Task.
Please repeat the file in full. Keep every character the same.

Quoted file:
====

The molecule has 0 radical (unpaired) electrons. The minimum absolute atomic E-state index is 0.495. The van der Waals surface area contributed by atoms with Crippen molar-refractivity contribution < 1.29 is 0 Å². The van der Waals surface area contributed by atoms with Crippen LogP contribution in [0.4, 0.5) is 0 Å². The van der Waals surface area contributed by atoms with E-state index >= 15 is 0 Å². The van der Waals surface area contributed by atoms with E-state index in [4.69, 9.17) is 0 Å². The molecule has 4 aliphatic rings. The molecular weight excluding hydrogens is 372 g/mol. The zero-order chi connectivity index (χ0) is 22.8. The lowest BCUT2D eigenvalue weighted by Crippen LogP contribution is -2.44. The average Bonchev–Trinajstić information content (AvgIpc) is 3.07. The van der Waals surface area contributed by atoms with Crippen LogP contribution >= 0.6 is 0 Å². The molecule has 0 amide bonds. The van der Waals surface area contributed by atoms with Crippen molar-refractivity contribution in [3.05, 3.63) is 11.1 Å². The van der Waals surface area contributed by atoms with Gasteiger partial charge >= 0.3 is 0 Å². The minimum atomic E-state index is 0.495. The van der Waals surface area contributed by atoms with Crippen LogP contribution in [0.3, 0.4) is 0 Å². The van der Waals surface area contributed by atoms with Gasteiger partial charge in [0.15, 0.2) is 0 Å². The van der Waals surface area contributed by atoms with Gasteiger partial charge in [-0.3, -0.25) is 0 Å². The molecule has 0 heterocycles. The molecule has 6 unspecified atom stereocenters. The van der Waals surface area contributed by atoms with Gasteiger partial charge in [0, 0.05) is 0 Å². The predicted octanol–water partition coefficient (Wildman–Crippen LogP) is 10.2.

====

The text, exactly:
The molecule has 0 radical (unpaired) electrons. The minimum absolute atomic E-state index is 0.495. The van der Waals surface area contributed by atoms with Crippen molar-refractivity contribution < 1.29 is 0 Å². The van der Waals surface area contributed by atoms with Crippen LogP contribution in [0.4, 0.5) is 0 Å². The van der Waals surface area contributed by atoms with E-state index >= 15 is 0 Å². The van der Waals surface area contributed by atoms with E-state index in [4.69, 9.17) is 0 Å². The molecule has 4 aliphatic rings. The molecular weight excluding hydrogens is 372 g/mol. The zero-order chi connectivity index (χ0) is 22.8. The lowest BCUT2D eigenvalue weighted by Crippen LogP contribution is -2.44. The average Bonchev–Trinajstić information content (AvgIpc) is 3.07. The van der Waals surface area contributed by atoms with Crippen LogP contribution >= 0.6 is 0 Å². The molecule has 0 amide bonds. The van der Waals surface area contributed by atoms with Crippen molar-refractivity contribution in [3.05, 3.63) is 11.1 Å². The van der Waals surface area contributed by atoms with Gasteiger partial charge >= 0.3 is 0 Å². The minimum atomic E-state index is 0.495. The van der Waals surface area contributed by atoms with Crippen LogP contribution in [0.3, 0.4) is 0 Å². The van der Waals surface area contributed by atoms with Gasteiger partial charge in [0.15, 0.2) is 0 Å². The van der Waals surface area contributed by atoms with Gasteiger partial charge in [-0.3, -0.25) is 0 Å². The molecule has 0 heterocycles. The molecule has 6 unspecified atom stereocenters. The van der Waals surface area contributed by atoms with Gasteiger partial charge in [0, 0.05) is 0 Å². The predicted octanol–water partition coefficient (Wildman–Crippen LogP) is 10.2.